Assay to evaluate BZ susceptibility - The assay was performed in 24-well, flat-bottom tissue culture plates (Falcon) in 1 mL LIT-FCS medium. Different amounts of BZ from a 50 mM stock solution in dimethyl sulfoxide (DMSO) were added to each well. Exponentially growing epimastigotes (107 parasites/mL) were incubated with the compound for 72 h at 28ºC. After this period, the number of living parasites was counted in a Neubauer chamber. Drug activity was determined by calculating the percentage of growth inhibition in the treated samples against the control in the absence of BZ. Three independent assays with duplicates in each assay were performed on separate occasions.

Statistical analysis - For calculation of IC50, corresponding to the drug concentration that inhibited parasite growth by 50%, the data were treated with SigmaPlot (version 10) software, employing the sigmoidal equation four-parameter logistic.


Standardization of the assay for screening BZ susceptibility - The in vitro assay was standardized with epimastigote forms, as this developmental stage is predominant in haemocultures obtained from infected individuals. The VL10 strain, classified as resistant to BZ (Filardi & Brener 1987), was employed in initial tests and incubated for 72 h with eight BZ concentrations (1.2-480 µM, serial dilutions 1:2) (data not shown). The IC50 value obtained from three separate assays with duplicates in each assay was 27.3 ± 2 µM (Table I). Because the stock solution of BZ was diluted in DMSO, we analyzed the effect of different concentrations of this solvent on the viability of VL10 epimastigotes. Final DMSO concentrations of 0.031-4% had no significant effect on parasite growth (data not shown).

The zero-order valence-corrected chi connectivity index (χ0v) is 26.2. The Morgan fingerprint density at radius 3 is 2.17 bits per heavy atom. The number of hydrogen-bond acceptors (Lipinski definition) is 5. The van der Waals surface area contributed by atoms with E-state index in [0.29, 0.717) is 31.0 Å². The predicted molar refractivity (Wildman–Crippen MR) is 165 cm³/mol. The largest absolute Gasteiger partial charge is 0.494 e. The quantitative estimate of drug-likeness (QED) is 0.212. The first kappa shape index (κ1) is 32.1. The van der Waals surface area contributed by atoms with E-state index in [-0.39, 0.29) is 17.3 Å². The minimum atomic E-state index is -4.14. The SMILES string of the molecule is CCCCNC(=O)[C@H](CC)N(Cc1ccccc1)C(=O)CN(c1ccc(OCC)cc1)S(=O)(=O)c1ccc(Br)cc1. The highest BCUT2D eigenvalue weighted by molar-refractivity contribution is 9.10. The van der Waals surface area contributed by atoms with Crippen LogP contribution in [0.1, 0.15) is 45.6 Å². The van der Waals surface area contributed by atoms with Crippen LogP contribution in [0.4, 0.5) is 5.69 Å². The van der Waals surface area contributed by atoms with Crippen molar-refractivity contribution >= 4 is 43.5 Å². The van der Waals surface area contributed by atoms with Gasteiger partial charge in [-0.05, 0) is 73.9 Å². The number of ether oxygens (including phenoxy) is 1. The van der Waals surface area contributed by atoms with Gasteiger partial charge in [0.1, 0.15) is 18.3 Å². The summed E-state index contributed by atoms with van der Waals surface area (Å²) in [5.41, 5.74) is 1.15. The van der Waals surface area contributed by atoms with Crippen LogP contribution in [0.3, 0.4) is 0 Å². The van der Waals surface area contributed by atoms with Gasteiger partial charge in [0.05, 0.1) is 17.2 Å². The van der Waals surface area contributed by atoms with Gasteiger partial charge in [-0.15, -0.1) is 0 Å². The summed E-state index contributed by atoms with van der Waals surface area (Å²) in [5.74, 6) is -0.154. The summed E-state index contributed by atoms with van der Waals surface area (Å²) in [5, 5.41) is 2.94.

To validate the assay, susceptibility to BZ was assessed for 11 additional T. cruzi laboratory strains (Table I). The IC50 to BZ varied from 7.6 ± 3.6-32.1 ± 5.9 µM. The BZ susceptibility of seven of the analyzed strains (indicated with an "a" in Table I) had been previously determined in experimentally infected mice (Filardi & Brener 1987). According to the authors, the strains were classified as susceptible (cure rates > 66%), partially susceptible (cure rates between 33-66%) and resistant (cure rates < 33%). Two strains considered susceptible (Berenice 62 and CL) and one strain considered partially susceptible (Y) to BZ had IC50 values between 12.8 ± 4.9-16.3 ± 2 µM in our assay (Table I). Three strains considered resistant (Colombiana, VL10 and YuYu) had IC50 between 25.4 ± 2.7 and 32.0 ± 0.2 µM. These observations suggest a correlation between in vitro BZ susceptibility and the treatment outcome reported in the experimental model. A possible exception is the Silvio X10 strain, considered susceptible to BZ (Filardi & Brener 1987), but which showed a high IC50 in our assay (Table I). Interestingly, the Silvio X10 strain was found to be resistant to NF in the experimental model, at variance with the great majority of the stocks that were either sensitive or resistant to both nitro-heterocyclic compounds (Filardi & Brener 1987).

Based on agreement between in vivo and in vitro BZ activity, we divided the laboratory strains into two groups and calculated the mean ± standard deviation (SD) of each group: group 1, susceptible (n = 5; IC50 13.3 ± 4.5 µM), and group 2, resistant (n = 7; IC50 28 ± 4.4 µM).

To verify the stability of the BZ susceptibility phenotype, we determined the IC50 of two strains (115 and YuYu) kept for four months via weekly sub-culture in LIT-FCS medium. The IC50 values determined monthly did not show any considerable variation, falling within the limits of the SD (data not shown).